Special relativity predicts that a twin in a high-speed rocket, as viewed by his Earth-bound brother, will have a slower-ticking clock. A precise test of this time dilation, first performed in 1938, involves observing the frequency shift—or “ticking” change—in the electronic transitions of fast-moving ions. An update of this type of experiment using lithium ions has now verified special relativity’s prediction with unprecedented accuracy—a result that provides additional constraints on quantum gravity models.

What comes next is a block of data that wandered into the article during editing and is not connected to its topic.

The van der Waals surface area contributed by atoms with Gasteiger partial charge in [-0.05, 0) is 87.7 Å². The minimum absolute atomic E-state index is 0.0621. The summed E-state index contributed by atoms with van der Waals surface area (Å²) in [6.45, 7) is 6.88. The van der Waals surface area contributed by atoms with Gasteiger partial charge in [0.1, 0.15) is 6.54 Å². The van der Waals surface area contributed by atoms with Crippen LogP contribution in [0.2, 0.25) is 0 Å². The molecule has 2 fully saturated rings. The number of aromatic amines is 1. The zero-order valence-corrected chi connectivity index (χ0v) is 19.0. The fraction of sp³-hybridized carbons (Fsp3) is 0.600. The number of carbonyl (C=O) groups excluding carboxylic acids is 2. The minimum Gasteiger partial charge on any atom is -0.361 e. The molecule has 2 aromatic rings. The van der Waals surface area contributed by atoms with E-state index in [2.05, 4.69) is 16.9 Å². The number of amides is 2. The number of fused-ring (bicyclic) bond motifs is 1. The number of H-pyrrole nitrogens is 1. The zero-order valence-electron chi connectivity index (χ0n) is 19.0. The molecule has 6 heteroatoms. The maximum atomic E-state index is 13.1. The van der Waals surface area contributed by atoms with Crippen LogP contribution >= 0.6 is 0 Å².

Relativistic time dilation derives from Lorentz invariance: a physical measurement should be independent of the orientation or speed of the lab’s reference frame. As fundamental as Lorentz invariance might sound, certain quantum gravity theories, such as string theory, predict its violation at a very small level. Physicists have therefore devised a whole host of Lorentz violation tests, one of which involves measuring time dilation. Continue reading Relativity is Right on Time, Again